The allocation of resources is another big challenge. The UGC is still regulated by an Act of 1973; when it was enacted, there were only six public universities with only 30,000 students enrolled in tertiary education. Over the course of time, the number of universities has grown manifold but the power of the UGC has not increased in any way. Amongst the UGCs or similar bodies of this region, the UGC of Bangladesh is the weakest in the sense of what we can or can't do. My predecessor Dr Azad Chowdhury, (Professor Dr AK Azad Chowdhury, former chairman of UGC) tried to convert the UGC to a higher education commission akin to other countries, thus allocating more power to the commission, to its chairman and its members. 

This is in the pipeline but nothing tangible has happened till now. However, Prime Minister Sheikh Hasina and the education minister are very sincere about this issue. We are very hopeful that in the shortest possible time, this will work out for the greater benefit of the country. We are talking about Bangladesh moving into the category of middle income countries but in order to do that we need quality human resources, which cannot be created without quality teachers or education institutes.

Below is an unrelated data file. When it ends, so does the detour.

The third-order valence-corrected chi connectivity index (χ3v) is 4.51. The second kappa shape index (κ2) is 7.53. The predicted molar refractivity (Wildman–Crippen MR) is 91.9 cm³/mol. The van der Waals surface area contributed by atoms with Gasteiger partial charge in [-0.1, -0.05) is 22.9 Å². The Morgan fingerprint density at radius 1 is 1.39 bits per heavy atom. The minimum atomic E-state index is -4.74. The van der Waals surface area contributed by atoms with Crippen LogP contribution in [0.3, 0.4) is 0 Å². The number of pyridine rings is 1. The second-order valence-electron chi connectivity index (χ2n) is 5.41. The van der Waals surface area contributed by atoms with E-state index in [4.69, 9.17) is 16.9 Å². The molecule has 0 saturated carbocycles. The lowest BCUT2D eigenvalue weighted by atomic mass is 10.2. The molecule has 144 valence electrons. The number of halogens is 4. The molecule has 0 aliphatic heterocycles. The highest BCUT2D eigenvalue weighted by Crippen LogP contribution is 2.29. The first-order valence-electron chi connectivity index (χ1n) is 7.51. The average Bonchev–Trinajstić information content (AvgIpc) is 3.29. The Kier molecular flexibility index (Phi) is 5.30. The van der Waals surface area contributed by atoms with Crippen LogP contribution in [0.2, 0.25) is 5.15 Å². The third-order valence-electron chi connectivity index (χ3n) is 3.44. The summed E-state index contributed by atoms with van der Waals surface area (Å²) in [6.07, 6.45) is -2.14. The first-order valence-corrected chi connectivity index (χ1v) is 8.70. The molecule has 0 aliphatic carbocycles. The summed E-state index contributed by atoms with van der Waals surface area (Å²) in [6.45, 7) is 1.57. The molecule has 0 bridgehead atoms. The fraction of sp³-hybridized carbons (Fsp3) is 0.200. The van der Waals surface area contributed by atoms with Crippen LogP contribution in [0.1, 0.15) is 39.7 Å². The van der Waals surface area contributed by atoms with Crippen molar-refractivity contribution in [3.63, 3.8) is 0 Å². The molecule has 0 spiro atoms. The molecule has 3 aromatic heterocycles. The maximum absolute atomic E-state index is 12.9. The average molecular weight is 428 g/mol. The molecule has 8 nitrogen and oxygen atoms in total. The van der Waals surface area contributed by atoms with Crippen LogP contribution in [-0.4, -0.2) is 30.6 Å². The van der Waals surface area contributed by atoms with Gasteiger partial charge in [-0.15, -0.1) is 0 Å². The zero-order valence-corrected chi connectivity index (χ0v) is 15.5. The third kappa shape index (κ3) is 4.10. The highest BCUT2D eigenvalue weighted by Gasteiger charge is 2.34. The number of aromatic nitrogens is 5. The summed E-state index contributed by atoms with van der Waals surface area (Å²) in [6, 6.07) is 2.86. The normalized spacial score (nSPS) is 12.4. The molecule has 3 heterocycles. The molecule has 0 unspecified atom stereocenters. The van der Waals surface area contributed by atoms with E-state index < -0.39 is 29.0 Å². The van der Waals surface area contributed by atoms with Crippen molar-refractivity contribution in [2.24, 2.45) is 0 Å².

TDS:The new proposed pay scale of public university teachers is lower than that of military and civil bureaucrats. What's your view on that? 

A M: I recently had a meeting with the Association of Universities of Bangladesh (AUB) on this issue. They have been protesting for a long time regarding this lowered pay scale, as they feel that their position has been downgraded along with their pay. I believe that if you want good teachers to come in, university teachers must be given due respect as well as benefits, otherwise it will be difficult to retain them. 

If you look at our neighbouring countries, university teachers are better off than the teachers of Bangladesh with better benefits, teaching facilities, environment and position. We are hopeful that this proposed pay scale will not actually be implemented. I have always felt that the Awami League government, whenever it has been in power, has always been knowledge friendly. Thus, I firmly believe that the prime minister will intervene before any decision is taken regarding the pay scale that has been announced. 

TDS: Do you think that 7.5 percent VAT on private universities is logical? Why should the burden fall on students instead of the universities? 

A M: I am not aware of any country imposing VAT on higher education. I think Bangladesh should not be standing alone in this respect because education should not be treated as a commodity. Private universities already have to pay 15 percent tax on surplus revenue. They have to buy all their utilities on a commercial basis while their faculty members have to pay income tax. They are also not subsidised in any way. I believe that the government also has the scope to come to a rational conclusion in this case as well.